[Milton-L] Milton and "the majesty of darkness" (was "Credited Wiki")

Michael Gillum mgillum at unca.edu
Sat Nov 4 10:41:17 EDT 2017

Thanks, John.

Also the narrator, Adam, and Eve all praise the coming of
"grateful Evening" at PL 4.598-714 and 646-40. However, the total darkness
of primordial
Chaos is hostile to life. Hence the darkness of earthly night is tempered
by dim light from the heavenly bodies (4.665-67).


On Sat, Nov 4, 2017 at 9:23 AM, John Leonard <jleonard at uwo.ca> wrote:

> In the note he appends to his illustration of Satan as “a black man,”
> Terrance Liddell writes: “In Paradise Lost clearly dark is bad and light is
> good. So Satan as a black man might be symbolically appropriate. . .” But
> is it really the case in *Paradise Lost* that “dark is bad and light is
> good”? The statement has a certain prima facie plausibility based on some
> memorable lines (“Hail holy light”, “what in me is dark,” “the dark
> unbottomed infinite abyss”) which is no doubt why the topic of “dark and
> light” has so often (and boringly) been assigned for student essays. (I
> wonder if that is where Terrance’s image comes from?) Milton’s imagination
> is much richer than this crude binary. Some of his most hauntingly
> beautiful images come from the mingling of light and dark, and the
> challenging of our easy assumption that “dark is bad and light is good.”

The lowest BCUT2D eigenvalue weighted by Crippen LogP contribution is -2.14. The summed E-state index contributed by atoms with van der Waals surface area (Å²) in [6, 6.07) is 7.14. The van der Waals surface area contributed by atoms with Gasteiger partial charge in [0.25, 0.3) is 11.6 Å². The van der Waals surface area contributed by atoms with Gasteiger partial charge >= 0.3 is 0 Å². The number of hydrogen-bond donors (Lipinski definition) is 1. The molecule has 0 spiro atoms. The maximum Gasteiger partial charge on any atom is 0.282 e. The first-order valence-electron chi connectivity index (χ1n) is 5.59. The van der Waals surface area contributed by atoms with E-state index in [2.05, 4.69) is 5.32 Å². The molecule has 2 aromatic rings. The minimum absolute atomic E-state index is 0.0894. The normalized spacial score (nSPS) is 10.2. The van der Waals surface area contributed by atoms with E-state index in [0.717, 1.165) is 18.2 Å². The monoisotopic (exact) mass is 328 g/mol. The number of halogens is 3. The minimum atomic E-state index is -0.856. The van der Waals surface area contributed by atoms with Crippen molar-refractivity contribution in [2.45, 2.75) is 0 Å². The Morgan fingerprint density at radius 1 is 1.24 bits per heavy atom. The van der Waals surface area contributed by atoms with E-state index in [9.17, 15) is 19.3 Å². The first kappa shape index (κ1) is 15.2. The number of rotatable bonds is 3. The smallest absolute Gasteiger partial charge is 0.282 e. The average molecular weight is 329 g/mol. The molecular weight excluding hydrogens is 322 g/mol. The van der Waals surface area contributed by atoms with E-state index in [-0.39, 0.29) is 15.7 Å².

> Recall the eclipse simile in book one where Satan “darkened so, yet shone.”
> Milton’s Satan is the Prince of Twilight, not the Prince of Darkness.  If
> there is something light about Hell’s darkness, there is also something
> dark about Heaven’s light. God also has his dark side, and not in a bad way:
>                                                        This deep world
>       Of darkness do we dread? How oft amidst
>       Thick clouds and dark doth Heav’n’s all-ruling Sire
>       Choose to reside, his glory unobscured,
>       And with the majesty of darkness round
>       Covers his throne; from whence deep thunders roar
>       Must’ring their rage, and Heav’n resembles Hell?
>       As he our darkness, cannot we his light
>       Imitate when we please? (PL 2.262-70)
> The speaker is admittedly Mammon, but the lines also have a ring of truth
> (biblical truth): “he made darkness his secret place” (Ps. 18); “the Lord
> hath said he would dwell in thick darkness” (II Chron. 6.1). Terrance
> coarsens both Milton’s art and his own with that flat statement “in
> Paradise Lost clearly dark is bad and light is good.” Mammon claims
> darkness for Hell, but his acknowledgement of God’s “majesty of darkness”
> gives him the lie. Hell’s darkness, no less than its light, is plagiarized
> from Heaven (“cannot we . . . Imitate when we please?”)
> John Leonard
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